Why is Mexican folk art so filled with skulls and skeletons?
The convention has its origins in the human sacrifices of the Aztecs, who decorated their temples with walls of skulls, often from human sacrifices, to please their gods. The Aztecs kept skulls as trophies, displayed them on walls and in temples, and used them during rituals to symbolize death and rebirth.
The skulls honored the dead, whom the Aztecs and other Meso-American civilizations believed came back to visit during an annual ritual. They viewed death as the continuation of life. Instead of fearing death, they embraced it. To them, life was a dream and only in death did they become truly awake. They celebrated Day of the Dead as early as 3,000 years ago.
When the Spanish arrived, they were appalled by the veneration of the skulls, and viewed this practice as barbaric and pagan. But, like the Aztec ancestors themselves, they could not quash it. Instead the Spaniards simply incorporated Day of the dead into Christianity, or perhaps more likely, the Aztecs brought it with them when they were converted.
The Aztecs celebrated Day of the Dead in the summer, but the Catholics moved it to November 1 and 2 to coincide with All Saints Day and All Souls Day, thereby merging it with a tradition they could understand.
Skulls and skeletons are still seen widely in Mexican folk art, especially at the time of the Day of the Dead. Realize that they are not about death but rather about the duality of life and death, a statement that death is an integral part of life. Because the skeletons are never dead! They are riding bicycles, selling their wares, taking a shower, dancing, getting married, feeding their children, and generally enjoying life. They accept death and even make fun of it. Some say they are laughing at the hubris of the living, who are foolish, fearful, and unappreciative of life! “You who are living,” they seem to say, “are rejecting the joy of life. You are not embracing each other enough! Watch us!”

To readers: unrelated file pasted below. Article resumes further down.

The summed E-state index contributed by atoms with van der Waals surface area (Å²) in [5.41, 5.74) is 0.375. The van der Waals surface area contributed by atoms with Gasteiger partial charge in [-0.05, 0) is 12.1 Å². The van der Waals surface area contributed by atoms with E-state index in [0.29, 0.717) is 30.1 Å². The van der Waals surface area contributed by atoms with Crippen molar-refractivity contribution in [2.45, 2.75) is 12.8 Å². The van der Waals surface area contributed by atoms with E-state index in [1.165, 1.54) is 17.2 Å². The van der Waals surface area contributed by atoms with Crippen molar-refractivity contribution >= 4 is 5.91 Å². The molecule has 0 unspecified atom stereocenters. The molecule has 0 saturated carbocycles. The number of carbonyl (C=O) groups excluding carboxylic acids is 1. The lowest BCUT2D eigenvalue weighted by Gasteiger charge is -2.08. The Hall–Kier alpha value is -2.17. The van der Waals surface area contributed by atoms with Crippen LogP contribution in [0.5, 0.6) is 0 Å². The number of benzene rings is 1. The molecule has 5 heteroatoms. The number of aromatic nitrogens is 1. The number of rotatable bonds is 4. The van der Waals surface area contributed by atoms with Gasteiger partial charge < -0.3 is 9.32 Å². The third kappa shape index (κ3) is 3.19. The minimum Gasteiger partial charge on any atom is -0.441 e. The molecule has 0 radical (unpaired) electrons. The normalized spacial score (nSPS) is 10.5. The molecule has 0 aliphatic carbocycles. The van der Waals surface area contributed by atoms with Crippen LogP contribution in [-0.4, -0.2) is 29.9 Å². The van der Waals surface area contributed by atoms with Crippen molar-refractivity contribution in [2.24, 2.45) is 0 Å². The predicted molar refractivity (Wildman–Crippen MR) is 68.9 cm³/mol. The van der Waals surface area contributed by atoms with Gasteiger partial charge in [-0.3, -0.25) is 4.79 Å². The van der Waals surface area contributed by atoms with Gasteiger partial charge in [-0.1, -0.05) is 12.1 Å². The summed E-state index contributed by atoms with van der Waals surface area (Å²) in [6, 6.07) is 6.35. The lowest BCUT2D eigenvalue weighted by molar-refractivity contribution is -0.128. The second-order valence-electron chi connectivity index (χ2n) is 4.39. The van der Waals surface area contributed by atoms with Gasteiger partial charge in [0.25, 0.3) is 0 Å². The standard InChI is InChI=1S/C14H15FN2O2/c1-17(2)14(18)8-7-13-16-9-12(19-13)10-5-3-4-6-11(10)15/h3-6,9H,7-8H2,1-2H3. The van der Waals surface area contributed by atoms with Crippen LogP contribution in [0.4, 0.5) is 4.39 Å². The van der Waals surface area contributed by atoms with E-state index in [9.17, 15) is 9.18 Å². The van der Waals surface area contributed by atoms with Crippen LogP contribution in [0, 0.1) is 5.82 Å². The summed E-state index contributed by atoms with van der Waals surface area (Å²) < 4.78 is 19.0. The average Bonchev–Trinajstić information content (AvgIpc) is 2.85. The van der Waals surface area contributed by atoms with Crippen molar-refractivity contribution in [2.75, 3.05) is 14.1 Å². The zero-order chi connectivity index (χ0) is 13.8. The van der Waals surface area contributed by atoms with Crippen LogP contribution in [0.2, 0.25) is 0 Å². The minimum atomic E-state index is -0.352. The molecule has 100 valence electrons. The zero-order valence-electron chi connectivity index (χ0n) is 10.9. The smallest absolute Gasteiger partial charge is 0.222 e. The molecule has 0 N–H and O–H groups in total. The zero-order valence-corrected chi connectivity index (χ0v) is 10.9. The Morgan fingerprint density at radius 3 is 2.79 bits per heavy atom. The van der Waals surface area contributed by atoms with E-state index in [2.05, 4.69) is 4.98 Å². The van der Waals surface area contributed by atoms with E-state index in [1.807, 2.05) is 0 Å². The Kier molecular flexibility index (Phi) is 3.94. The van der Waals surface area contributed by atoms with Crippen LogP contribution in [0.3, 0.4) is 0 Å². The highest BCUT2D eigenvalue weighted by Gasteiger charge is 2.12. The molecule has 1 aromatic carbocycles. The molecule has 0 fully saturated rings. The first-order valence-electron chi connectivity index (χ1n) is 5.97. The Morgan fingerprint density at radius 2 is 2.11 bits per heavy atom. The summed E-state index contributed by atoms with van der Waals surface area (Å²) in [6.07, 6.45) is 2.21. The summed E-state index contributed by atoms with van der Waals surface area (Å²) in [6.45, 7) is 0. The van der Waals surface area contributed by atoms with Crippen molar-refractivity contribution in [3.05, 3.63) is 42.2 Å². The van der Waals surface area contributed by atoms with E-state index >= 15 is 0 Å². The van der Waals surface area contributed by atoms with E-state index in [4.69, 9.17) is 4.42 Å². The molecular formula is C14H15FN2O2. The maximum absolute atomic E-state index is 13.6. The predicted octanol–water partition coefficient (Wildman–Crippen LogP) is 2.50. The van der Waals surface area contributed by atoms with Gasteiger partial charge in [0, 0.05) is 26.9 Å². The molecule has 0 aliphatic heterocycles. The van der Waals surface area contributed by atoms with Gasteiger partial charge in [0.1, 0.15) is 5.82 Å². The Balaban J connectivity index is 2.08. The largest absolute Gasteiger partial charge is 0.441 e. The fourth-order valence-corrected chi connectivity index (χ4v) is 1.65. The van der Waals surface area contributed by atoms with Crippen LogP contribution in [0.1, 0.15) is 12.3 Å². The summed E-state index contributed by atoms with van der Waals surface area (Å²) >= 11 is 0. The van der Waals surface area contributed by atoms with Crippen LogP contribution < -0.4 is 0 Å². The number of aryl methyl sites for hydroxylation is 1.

In about 1910, the cartoon illustrator José Guadalupe Posada created the skeleton “Catrina,” to make fun of wealthy Mexicans who thought the only worthwhile style was that of European aristocrats. Catrina has been widely reproduced in every form of Mexican folk art and has become closely associated with Day of the Dead.
So when you see a skeleton or skull in a piece of folk art, realize that you are viewing a powerful symbol, a reminder that death is integrally entwined with life, an invitation to enjoy life, and you are participating in a tradition that dates back 3,000 years or more.
Day of the Dead Altars
Mexicans believe it is critically important to keep the memory of loved ones alive by creating altars that honor them. There are three deaths, they believe: the first death occurs when you stop breathing and physically die. The second death occurs when you are buried or cremated. And the third death occurs when no one living remembers that you existed. That is why the Day of the Dead altars are so important. By remembering and honoring your loved ones, you prevent that third death.
The altars display photos of loved ones who have died along with some of their favorite foods and symbols of their occupations or hobbies. Traditionally the altars include bright marigolds and candles so the dead can easily find their way back to you and water to quench their thirst when they arrive.